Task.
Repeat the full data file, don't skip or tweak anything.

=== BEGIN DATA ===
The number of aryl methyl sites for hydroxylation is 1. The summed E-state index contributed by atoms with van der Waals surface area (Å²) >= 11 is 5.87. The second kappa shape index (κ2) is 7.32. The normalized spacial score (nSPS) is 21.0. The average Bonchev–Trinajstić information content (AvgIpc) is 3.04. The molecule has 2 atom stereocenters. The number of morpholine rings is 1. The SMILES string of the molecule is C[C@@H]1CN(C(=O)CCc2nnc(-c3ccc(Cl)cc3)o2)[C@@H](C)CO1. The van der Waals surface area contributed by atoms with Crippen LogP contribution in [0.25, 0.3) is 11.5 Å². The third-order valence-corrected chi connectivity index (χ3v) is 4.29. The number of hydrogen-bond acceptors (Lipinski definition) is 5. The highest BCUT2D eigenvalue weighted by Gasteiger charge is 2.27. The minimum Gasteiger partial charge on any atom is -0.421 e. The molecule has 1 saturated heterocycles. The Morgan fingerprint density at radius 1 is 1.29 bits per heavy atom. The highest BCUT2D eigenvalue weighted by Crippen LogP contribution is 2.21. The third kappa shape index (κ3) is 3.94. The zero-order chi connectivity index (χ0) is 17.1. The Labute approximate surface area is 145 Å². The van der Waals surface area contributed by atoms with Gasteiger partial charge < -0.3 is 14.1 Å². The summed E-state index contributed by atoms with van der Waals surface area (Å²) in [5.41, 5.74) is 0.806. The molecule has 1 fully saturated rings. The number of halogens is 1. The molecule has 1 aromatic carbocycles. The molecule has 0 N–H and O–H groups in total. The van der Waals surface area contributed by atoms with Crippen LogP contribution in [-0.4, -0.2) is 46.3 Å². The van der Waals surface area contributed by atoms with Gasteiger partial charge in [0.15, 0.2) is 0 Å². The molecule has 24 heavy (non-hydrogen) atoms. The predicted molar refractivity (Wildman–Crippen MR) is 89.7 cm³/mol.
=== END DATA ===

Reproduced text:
The number of aryl methyl sites for hydroxylation is 1. The summed E-state index contributed by atoms with van der Waals surface area (Å²) >= 11 is 5.87. The second kappa shape index (κ2) is 7.32. The normalized spacial score (nSPS) is 21.0. The average Bonchev–Trinajstić information content (AvgIpc) is 3.04. The molecule has 2 atom stereocenters. The number of morpholine rings is 1. The SMILES string of the molecule is C[C@@H]1CN(C(=O)CCc2nnc(-c3ccc(Cl)cc3)o2)[C@@H](C)CO1. The van der Waals surface area contributed by atoms with Crippen LogP contribution in [0.25, 0.3) is 11.5 Å². The third-order valence-corrected chi connectivity index (χ3v) is 4.29. The number of hydrogen-bond acceptors (Lipinski definition) is 5. The highest BCUT2D eigenvalue weighted by Gasteiger charge is 2.27. The minimum Gasteiger partial charge on any atom is -0.421 e. The molecule has 1 saturated heterocycles. The Morgan fingerprint density at radius 1 is 1.29 bits per heavy atom. The highest BCUT2D eigenvalue weighted by Crippen LogP contribution is 2.21. The third kappa shape index (κ3) is 3.94. The zero-order chi connectivity index (χ0) is 17.1. The Labute approximate surface area is 145 Å². The van der Waals surface area contributed by atoms with Gasteiger partial charge < -0.3 is 14.1 Å². The summed E-state index contributed by atoms with van der Waals surface area (Å²) in [5.41, 5.74) is 0.806. The molecule has 1 fully saturated rings. The number of halogens is 1. The molecule has 1 aromatic carbocycles. The molecule has 0 N–H and O–H groups in total. The van der Waals surface area contributed by atoms with Crippen LogP contribution in [-0.4, -0.2) is 46.3 Å². The van der Waals surface area contributed by atoms with Gasteiger partial charge in [0.15, 0.2) is 0 Å². The molecule has 24 heavy (non-hydrogen) atoms. The predicted molar refractivity (Wildman–Crippen MR) is 89.7 cm³/mol.